$ docker network create -d macvlan \
  --subnet= \
  --gateway= \
  -o parent=eth0 my-macvlan-net

How Containers Communicate with Each Other

Different networks provide different communication patterns (for example by IP address only, or by container name) between containers depending on the network type and whether it’s a Docker default or a user-defined network.

Container discovery on docker0 network (DNS resolution) Docker will assign a name and hostname to each container created on the default docker0 network unless a different name/hostname is specified by the user. Docker then keeps a mapping of each name/hostname against the container’s IP address. This mapping allows pinging each container by name as opposed to IP address.

Directly linking containers

It is possible to directly link one container to another using the --link option when starting a container. This allows containers to discover each other and securely transfer information about one container to another container. However, Docker has deprecated this feature and recommends creating user-defined networks instead.

As an example, imagine you have a mydb container running database service. We can then create an application container named myweb and directly link it to mydb:

$ docker run --name myweb --link mydb:mydb -d -P myapp python

How Containers Communicate with the Outside World

There are different ways in which Docker containers can communicate with the outside world, as detailed below.

Exposing Ports and Forwarding Traffic

In most cases, Docker networks use subnets without access from the outside world. To allow requests from the Internet to reach the container, you’ll need to map container ports to ports on the container’s host. For example, a request to hostname:8000 will be forwarded to whatever service is running inside the container on port 80, if a mapping from host port 8000 to container port 80 to was previously defined.

Containers Connected to Multiple Networks

Fine-grained network policies for connectivity and isolation can be achieved by joining containers to multiple networks. By default each container will be attached to a single network. More networks can be attached to a container by creating it first with docker create (instead of docker run) and then running the command docker network connect. For example:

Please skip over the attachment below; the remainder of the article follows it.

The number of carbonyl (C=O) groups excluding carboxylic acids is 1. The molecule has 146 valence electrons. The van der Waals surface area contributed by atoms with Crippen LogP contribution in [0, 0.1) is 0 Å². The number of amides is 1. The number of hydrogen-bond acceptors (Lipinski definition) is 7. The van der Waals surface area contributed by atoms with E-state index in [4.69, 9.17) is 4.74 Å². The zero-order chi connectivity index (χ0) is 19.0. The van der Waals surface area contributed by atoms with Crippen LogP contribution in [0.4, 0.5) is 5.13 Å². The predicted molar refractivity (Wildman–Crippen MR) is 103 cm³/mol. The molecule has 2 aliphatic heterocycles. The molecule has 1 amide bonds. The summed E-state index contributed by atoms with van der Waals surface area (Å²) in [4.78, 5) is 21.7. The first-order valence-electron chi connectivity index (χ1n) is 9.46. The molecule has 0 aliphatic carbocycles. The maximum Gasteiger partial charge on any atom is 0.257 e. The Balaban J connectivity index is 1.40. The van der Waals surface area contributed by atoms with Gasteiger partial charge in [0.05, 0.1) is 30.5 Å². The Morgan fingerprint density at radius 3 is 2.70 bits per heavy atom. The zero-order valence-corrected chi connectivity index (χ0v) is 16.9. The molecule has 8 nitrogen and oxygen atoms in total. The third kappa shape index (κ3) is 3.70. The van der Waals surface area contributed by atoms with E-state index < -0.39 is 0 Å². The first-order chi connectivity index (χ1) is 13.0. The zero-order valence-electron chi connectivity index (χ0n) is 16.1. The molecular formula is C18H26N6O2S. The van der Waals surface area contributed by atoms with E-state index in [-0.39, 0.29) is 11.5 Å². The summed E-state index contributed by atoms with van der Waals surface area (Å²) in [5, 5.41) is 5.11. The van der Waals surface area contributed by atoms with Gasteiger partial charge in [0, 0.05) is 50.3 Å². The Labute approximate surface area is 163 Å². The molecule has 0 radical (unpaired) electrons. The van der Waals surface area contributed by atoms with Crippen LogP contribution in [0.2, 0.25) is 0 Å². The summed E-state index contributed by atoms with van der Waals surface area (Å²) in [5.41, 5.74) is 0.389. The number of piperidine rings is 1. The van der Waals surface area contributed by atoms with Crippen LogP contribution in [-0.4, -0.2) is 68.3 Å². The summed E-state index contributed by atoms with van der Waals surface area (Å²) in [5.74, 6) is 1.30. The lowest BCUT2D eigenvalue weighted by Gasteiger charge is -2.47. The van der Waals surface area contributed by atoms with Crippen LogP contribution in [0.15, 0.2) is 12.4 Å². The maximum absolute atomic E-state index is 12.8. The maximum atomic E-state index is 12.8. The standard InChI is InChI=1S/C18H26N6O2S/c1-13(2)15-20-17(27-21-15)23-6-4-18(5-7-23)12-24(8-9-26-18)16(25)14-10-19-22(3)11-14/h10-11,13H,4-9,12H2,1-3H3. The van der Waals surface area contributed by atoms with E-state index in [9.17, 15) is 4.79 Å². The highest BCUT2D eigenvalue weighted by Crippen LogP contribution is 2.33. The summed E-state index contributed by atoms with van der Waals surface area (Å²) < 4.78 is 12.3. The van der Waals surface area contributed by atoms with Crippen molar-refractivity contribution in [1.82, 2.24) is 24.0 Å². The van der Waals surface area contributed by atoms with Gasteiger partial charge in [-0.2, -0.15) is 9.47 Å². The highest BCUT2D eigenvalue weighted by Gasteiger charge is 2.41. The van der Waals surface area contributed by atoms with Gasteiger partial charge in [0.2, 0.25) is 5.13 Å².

$ docker network create net1 # creates bridge network name net1
$ docker network create net2 # creates bridge network name net2
$ docker create -it --net net1 --name cont1 busybox sh # creates container named cont1 attached to network net1
$ docker network connect net2 cont1 # further attaches container cont1 to network net2

The container is now connected to two distinct networks simultaneously.

Common Operations

Some common operations with Docker networking include:

Inspect a network: To see a specific network’s configuration details like subnet information, network name, IPAM driver, network ID, network driver, or connected containers, use the docker network inspect command.

 docker network inspect [OPTIONS] NETWORK [NETWORK...]

List all networks: Run docker network ls to display all networks (along with their type and scope) present on the current host.

 docker network ls

Create a new network: To create a new network, use the docker network create command and specify if it’s of type bridge (default), overlay, or macvlan.

 docker network create [OPTIONS] NETWORK

Run or connect a container to a specific network: Note, first of all, that the network must exist already on the host. Either specify the network at container creation/startup time (docker create or docker run) with the --net option; or attach an existing container by using the docker network connect command.

docker network connect my-network my-container